I am curious: what was the attitude of the early christians and general educated public (pre-Athenasias) toward the scriptures (before the canon was constructed)?

I realise that a rational belief doesn’t quite cut it for tough situations. A purely rational belief doesn’t go far enough, only a belief coupled with faith goes far enough to bring relief and peace when we run into trouble too big for us.
** I have been slowly reading through Romans, and chapter 7 specifically from the message version comes to mind with regard to the comment above.

Why is it that I continue to go to church at all? To continue to be encouraged to believe.
** A friend of mine TUE and I call ourselves and others like us coffee-shop christians. The kind of christian that often doesn’t feel comfortable in a normal Sunday church service. I realise that church serves (among a few others) the following purposes:
– fellowship: being in contact with other believers who can support and understand your world view.
– edification: being put into contact with good solid teachings on the fundamentals and complexities of the christian faith.
– service: being in a community that helps to put you to work practicing your faith so as to have a well rounded faith – practical and theoretical for the sake of a respectable (and not hypocritical) pursuit of truth.
– preaching: a place to preach the truth of Jesus Christ to those who have not yet heard or grasped it so that they might begin their own pursuit of it.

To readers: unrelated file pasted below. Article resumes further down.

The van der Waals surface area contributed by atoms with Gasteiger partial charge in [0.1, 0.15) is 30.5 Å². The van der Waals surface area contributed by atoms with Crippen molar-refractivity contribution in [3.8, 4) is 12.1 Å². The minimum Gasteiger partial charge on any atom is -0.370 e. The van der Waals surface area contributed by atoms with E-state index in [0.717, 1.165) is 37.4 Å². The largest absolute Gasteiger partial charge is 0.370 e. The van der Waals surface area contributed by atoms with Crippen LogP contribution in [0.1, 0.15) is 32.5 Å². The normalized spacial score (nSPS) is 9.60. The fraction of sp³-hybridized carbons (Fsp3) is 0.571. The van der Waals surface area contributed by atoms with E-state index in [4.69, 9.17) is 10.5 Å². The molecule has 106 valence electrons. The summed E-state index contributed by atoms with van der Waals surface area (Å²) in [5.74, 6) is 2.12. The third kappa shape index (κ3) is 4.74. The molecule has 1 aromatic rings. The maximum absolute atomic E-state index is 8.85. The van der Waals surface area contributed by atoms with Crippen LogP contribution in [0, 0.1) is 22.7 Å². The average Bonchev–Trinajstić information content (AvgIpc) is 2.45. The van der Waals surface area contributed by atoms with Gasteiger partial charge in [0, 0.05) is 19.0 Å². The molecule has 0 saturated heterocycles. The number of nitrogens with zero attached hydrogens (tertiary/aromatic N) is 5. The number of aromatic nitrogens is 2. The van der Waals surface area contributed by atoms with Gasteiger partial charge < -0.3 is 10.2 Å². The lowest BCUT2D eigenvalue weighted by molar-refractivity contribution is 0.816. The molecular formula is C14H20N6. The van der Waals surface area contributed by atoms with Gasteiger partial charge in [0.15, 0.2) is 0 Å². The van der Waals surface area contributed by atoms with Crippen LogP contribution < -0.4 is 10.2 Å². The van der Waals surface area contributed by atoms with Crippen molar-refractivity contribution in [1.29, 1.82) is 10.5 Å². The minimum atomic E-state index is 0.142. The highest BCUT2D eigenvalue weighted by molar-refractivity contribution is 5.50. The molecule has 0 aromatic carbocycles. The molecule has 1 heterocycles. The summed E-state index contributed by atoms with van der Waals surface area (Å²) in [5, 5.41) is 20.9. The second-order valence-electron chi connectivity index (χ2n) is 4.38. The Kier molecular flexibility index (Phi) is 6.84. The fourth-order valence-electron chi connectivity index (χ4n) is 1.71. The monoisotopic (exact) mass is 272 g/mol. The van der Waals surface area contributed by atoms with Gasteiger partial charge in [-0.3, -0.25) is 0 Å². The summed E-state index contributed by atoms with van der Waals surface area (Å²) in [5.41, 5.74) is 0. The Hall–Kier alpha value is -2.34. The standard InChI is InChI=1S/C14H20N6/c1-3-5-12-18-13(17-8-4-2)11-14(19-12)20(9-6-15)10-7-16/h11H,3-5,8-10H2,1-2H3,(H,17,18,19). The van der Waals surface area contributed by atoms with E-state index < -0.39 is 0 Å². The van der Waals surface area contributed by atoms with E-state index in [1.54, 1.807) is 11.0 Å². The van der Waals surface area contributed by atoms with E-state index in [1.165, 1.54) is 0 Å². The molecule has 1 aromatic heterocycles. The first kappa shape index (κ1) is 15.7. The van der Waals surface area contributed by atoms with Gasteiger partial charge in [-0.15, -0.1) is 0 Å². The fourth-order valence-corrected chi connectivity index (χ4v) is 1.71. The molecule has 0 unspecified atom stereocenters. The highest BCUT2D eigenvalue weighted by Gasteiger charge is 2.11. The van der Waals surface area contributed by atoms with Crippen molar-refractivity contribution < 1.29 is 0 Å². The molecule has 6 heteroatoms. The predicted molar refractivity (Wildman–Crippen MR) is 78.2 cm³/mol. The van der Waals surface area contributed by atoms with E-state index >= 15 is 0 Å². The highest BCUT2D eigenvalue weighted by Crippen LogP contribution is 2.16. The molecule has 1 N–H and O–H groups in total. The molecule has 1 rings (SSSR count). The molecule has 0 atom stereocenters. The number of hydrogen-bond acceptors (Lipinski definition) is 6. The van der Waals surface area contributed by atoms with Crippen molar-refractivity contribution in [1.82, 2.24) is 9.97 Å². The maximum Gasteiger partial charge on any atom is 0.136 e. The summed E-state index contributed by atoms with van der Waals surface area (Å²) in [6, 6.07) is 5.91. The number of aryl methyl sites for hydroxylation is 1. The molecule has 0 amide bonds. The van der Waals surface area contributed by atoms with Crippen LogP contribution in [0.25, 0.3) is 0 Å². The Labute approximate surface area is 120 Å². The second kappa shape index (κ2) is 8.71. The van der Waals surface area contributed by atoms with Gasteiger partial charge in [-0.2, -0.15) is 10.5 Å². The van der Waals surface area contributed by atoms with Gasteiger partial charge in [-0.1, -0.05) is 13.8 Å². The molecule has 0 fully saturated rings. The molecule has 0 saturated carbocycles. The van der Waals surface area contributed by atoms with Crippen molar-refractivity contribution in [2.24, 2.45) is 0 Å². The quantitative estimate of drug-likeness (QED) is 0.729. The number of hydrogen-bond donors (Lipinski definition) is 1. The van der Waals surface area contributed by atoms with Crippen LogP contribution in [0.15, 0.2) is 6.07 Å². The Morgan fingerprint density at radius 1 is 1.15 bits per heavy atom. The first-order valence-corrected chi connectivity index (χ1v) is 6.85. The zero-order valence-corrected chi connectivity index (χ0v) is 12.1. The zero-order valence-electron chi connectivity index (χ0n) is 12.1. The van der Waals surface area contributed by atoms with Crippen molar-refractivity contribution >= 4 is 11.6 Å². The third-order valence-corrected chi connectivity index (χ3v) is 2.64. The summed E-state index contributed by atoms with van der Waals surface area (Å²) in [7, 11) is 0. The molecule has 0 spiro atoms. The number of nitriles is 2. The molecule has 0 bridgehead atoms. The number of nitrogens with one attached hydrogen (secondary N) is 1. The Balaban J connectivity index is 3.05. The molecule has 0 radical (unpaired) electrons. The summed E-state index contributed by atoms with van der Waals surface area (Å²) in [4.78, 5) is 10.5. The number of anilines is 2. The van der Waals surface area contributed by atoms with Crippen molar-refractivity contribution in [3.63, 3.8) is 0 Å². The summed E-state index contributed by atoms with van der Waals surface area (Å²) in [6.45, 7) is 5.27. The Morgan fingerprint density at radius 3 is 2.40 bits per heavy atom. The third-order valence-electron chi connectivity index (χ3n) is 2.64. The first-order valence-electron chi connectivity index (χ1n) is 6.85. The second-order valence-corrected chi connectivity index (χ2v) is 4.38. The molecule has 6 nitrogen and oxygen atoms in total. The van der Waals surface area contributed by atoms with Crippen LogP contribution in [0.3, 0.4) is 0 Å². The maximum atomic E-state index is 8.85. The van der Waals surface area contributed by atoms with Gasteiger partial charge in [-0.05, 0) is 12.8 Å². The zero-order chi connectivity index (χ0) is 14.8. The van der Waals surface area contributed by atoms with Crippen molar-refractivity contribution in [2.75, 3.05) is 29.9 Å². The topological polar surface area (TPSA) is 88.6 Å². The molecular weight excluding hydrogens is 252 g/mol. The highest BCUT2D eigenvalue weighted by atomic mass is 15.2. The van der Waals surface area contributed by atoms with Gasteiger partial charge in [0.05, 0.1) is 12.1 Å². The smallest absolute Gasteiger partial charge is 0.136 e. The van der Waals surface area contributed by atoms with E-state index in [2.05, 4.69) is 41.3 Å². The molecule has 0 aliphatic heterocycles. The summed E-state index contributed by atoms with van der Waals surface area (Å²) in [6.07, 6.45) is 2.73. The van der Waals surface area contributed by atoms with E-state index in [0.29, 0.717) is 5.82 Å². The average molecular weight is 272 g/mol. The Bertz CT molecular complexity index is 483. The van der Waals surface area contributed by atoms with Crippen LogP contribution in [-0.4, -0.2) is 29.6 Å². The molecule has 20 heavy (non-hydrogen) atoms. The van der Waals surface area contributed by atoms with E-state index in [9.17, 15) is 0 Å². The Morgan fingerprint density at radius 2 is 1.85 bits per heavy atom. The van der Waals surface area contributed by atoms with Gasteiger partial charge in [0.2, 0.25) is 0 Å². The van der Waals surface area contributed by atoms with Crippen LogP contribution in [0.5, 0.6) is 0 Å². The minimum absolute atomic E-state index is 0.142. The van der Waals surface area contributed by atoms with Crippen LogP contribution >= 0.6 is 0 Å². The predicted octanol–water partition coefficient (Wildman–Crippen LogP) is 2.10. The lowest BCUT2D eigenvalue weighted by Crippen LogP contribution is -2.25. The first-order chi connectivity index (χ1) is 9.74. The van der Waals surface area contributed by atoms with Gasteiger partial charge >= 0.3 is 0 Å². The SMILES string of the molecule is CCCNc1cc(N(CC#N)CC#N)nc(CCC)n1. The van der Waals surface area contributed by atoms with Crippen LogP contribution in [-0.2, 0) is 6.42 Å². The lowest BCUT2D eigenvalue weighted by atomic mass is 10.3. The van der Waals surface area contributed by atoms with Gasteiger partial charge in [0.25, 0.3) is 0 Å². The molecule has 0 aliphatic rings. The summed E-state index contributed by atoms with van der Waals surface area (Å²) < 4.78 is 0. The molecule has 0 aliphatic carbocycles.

What this year has taught me (2011):
– I am smart; I enjoy teaching; I like robots; I miss fighting; I like assignments not tests; faith > belief; I can do this romantic relationship thing.
** I doubted for a long time whether I was actually capable of maintaining a mature and good romantic relationship. 9 months with theillustratedwriter.blogspot.com have taught me that I can.

On post FINAL DESIGN dissatisfaction: one has to learn to focus on the things that one has done right. You can’t; and it’s too easy to focus on the mistakes. Even though there are so many things that are/were correct.
** A note on human nature I think. Surely this must be adopted into any successful human philosophy – obtaining the ability to consider the mistakes and dwell on the successes instead of the opposite. Does Christianity preach this? I think so – the concept of the grace of God deals with this.

Below are my notes from the planning for the predating outing on which I hoped to impress the illustrator:

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** it worked

How to write music? What way works for me? Do I start with guitar or words?
** I must still discover the answers to this. I only have one song with both lyrics and words. The words came after the music. A lot of acoustic guitar (as opposed to electric) and practice with singing this year (2012) has helped a lot.

Humility = accepting other people’s flaws.